Australia’s ageing population is leading to more people suffering from dementia, according to a new report.
The report, led by the ARC Centre of Excellence in Population Ageing Research chief investigator Professor Kaarin Anstey, highlights seven key modifiable lifestyle factors which are attributed to dementia; the rising numbers of people with dementia; and the increasing cost to families, carers, and the economy.
Dementia is the leading cause of disability among Australians over 65 and the second leading cause of death in Australia.
In 2016, the direct costs alone of dementia were almost $9billion in Australia, with a predicted increase to $12billion by 2025.
Prof Anstey said the critical report highlighted the prevalence of dementia in Australia and how our ageing population trends would result in greater numbers of people with dementia.
‘‘Australia’s ageing population is leading to an increasing number of Australians with the disease, which will further impact individuals, society and the economy over the next decade,’’ Prof Anstey said.
The report also found knowledge of the cause of dementia in the senior community varied greatly, raising the need for in-depth dementia awareness workshops and community involvement.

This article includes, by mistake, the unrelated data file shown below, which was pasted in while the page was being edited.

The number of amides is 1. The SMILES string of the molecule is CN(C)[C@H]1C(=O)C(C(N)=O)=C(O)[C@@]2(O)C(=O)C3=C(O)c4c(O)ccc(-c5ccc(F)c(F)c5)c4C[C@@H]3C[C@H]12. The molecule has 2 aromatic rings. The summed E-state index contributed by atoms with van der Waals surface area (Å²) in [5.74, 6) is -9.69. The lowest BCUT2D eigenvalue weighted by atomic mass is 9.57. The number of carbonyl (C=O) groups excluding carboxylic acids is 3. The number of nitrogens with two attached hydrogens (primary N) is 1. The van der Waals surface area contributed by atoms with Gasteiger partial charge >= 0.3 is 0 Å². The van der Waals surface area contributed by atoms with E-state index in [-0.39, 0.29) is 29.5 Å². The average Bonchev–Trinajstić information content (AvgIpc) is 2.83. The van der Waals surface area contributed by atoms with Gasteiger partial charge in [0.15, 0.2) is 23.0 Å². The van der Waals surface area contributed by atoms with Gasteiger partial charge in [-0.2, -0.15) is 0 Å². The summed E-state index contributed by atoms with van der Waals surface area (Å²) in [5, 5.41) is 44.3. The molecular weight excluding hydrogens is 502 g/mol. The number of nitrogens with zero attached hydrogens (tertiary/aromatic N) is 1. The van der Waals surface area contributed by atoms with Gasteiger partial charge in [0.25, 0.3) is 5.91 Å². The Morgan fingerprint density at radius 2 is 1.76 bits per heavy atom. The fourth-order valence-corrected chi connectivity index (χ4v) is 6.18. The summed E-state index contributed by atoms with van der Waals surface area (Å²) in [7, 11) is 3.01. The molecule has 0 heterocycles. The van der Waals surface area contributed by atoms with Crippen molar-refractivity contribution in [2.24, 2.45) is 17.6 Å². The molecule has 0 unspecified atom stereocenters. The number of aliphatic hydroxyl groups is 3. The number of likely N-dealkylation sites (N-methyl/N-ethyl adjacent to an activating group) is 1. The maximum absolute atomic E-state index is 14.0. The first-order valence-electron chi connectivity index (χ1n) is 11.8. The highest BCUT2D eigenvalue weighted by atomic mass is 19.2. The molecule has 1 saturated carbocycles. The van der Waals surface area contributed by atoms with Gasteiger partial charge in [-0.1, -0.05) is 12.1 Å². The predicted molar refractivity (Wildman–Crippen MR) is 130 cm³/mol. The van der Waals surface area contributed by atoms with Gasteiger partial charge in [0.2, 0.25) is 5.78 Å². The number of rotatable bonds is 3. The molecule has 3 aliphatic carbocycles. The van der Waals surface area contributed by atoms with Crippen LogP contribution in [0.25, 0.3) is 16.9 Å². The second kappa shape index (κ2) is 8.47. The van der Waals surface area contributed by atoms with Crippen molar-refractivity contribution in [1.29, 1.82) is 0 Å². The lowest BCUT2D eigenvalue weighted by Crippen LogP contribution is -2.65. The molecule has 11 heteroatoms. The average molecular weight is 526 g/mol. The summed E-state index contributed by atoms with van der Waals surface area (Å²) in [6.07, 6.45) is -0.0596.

Prof Anstey estimated almost 50 per cent of dementia cases could be attributed to seven key modifiable lifestyle factors — midlife hypertension, diabetes, low educational attainment, smoking, physical inactivity, mid-life obesity and depression.
The impact of dementia goes far beyond individual health. The report noted there are direct, indirect and intangible costs of dementia for the wider society and significant indirect costs to Australia’s economy.
For example, dementia patients and those who care for them often have to withdraw from the workforce.
For someone with moderate dementia, the care hours are 17 per week on average, while severe cases involve hours similar to a full-time job.
In 2016, the cost of foregone work hours was estimated to be $5.5billion.
More than 400000 Australians are living with dementia. These figures have been revised upward from past projections.
Prof Anstey said more accurate projections of dementia rates out to 2030 were critical to enable government policy makers and community services to better plan for the impact of cognitive decline in the future.